Chennai airport upgrade may lag passenger traffic growth
The Rs 1,808-crore modernisation and expansion plan for Chennai airport, which was recently cleared by the Public Investment Board (PIB) and expected to begin this September, may not be sufficient to cope with projected growth in passenger traffic.
Annual domestic and international capacity at the modernised airport, which will be done by the Airports Authority of India (AAI), is being raised from the current 9 million to 23 million by November 2010. But it is estimated that domestic capacity would be saturated in two years — that is, by 2012.
The modernisation plan includes constructing an additional domestic terminal, which will increase annual capacity from 6 million currently to 16 million, an addition of 10 million. But this capacity will be enough to handle the growth in passenger traffic till 2012, when it will hit around 16 million.
The international terminal will also increase annual handling capacity from 3 million currently to 7 million. This capacity, however, will be enough to handle passengers till 2017-18, when the number of passengers will hit 10 million.
A proposal for a new airport in Sriperumbudur is also unlikely to ease matters. For one, if the approvals come through next year at the earliest, the airport will only be ready by 2014. This will leave a two-year period when passenger traffic will exceed capacity in the domestic terminal.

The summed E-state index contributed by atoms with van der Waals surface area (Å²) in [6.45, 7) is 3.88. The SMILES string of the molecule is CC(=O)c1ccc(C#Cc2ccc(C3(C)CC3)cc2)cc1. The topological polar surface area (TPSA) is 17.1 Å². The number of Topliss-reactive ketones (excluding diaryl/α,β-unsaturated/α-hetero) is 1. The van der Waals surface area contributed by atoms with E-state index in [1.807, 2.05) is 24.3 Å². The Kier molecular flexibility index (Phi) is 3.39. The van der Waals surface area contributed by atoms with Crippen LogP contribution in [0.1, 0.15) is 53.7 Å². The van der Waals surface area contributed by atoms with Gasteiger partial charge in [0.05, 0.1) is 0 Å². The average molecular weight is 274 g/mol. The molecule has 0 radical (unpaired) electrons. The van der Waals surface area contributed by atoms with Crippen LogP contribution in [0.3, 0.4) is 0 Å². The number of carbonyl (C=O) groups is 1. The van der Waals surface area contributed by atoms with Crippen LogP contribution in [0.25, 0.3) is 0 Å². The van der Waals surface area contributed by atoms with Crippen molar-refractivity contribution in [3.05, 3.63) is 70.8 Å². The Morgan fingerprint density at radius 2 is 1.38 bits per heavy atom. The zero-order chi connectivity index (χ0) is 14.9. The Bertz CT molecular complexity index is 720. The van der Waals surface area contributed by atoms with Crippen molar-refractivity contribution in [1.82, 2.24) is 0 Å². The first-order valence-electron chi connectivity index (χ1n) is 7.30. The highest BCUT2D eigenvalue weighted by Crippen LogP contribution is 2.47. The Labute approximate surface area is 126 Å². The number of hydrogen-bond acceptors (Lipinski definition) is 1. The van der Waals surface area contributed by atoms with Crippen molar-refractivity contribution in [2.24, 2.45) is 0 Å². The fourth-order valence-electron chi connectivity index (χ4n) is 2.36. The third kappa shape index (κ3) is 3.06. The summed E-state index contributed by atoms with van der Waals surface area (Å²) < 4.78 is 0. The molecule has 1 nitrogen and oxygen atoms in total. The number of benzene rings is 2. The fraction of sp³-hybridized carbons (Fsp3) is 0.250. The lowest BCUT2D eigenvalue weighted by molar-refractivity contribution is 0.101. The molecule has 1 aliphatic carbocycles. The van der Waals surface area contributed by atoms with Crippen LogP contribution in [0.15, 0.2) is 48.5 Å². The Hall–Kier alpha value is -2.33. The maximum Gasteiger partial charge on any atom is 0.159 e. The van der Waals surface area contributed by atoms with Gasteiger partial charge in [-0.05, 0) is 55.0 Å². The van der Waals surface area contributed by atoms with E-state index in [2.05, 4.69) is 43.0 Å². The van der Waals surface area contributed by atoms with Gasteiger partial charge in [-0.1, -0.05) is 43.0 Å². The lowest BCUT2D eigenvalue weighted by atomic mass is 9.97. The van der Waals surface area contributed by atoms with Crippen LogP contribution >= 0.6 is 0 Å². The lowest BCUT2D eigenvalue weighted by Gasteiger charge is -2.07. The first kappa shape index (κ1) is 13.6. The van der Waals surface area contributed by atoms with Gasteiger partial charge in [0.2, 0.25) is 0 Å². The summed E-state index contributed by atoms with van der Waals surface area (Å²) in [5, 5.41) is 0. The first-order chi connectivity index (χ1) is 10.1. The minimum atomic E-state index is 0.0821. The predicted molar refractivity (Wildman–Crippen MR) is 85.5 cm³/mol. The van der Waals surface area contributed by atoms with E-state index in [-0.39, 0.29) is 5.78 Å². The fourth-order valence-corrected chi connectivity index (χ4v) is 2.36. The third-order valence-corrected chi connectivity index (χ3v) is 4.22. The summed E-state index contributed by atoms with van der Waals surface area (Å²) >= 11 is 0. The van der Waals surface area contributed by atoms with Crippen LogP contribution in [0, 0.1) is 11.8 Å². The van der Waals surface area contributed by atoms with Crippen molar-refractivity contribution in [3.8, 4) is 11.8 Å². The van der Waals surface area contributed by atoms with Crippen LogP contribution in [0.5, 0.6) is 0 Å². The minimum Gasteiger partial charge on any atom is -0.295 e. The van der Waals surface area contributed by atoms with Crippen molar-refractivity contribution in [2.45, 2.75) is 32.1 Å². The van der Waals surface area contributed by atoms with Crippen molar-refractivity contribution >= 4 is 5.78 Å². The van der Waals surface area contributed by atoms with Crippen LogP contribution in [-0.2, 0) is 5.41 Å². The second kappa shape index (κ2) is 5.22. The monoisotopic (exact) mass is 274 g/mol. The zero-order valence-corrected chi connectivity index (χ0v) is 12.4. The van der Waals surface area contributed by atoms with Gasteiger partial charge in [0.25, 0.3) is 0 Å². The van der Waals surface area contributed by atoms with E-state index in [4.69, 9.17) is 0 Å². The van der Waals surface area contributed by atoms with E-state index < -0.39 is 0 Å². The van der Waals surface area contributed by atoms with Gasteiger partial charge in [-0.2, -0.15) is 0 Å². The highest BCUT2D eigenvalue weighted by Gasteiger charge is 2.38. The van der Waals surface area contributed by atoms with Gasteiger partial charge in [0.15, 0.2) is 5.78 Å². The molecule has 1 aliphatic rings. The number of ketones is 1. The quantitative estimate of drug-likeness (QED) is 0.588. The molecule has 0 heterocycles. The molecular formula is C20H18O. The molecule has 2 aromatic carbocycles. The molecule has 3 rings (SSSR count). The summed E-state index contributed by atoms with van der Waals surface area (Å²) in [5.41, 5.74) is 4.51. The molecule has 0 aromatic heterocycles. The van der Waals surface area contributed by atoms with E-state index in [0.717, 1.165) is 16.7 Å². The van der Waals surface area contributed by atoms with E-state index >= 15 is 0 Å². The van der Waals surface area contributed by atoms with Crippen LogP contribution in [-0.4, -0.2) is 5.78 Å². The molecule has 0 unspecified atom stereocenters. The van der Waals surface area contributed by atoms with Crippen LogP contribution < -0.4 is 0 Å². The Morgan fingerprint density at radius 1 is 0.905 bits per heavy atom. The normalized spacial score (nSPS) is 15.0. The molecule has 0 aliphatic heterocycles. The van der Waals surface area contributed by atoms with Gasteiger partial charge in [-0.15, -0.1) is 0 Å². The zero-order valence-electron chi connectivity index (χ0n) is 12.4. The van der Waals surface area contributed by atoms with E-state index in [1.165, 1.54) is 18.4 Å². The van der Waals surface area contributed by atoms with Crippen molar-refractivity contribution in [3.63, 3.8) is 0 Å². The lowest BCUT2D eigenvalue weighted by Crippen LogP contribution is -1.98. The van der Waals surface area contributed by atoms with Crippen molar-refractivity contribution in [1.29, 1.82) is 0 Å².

This rationale was given to the fministry when it asked how the construction of the second airport would impact the first.
“This could be a problem. But we still have the international terminal as a back-up. So if a second airport does not come up by then, we can shift some of the air traffic and airlines to the international terminal,” said an AAI official working on a contingency plan.
The AAi has, however, asked the state government for additional 940 acres of land to build another parallel runway that would increase the saturation life of the airport by another ten years.
It also said that given the land constraints, the terminal area would fail to match international standards or those set by the Delhi airport or the greenfield Hyderabad and Bangalore airports.
The overall unit area of the per peak hour passenger, which means the area one passenger gets at the terminal during peak hours, would come to 16.22 square metres (sq mt) against international standards of 25 sq mt.
On the international side, the numbers are 22.83 sq mt against a global norm of 30 sq mt.
The upgraded Delhi airport will provide peak-hour passengers 36 sq mt, Hyderabad 26 and Bangalore 35.21.
The upgraded Chennai airport will be the first in India to have a runway built over the Adyar a river.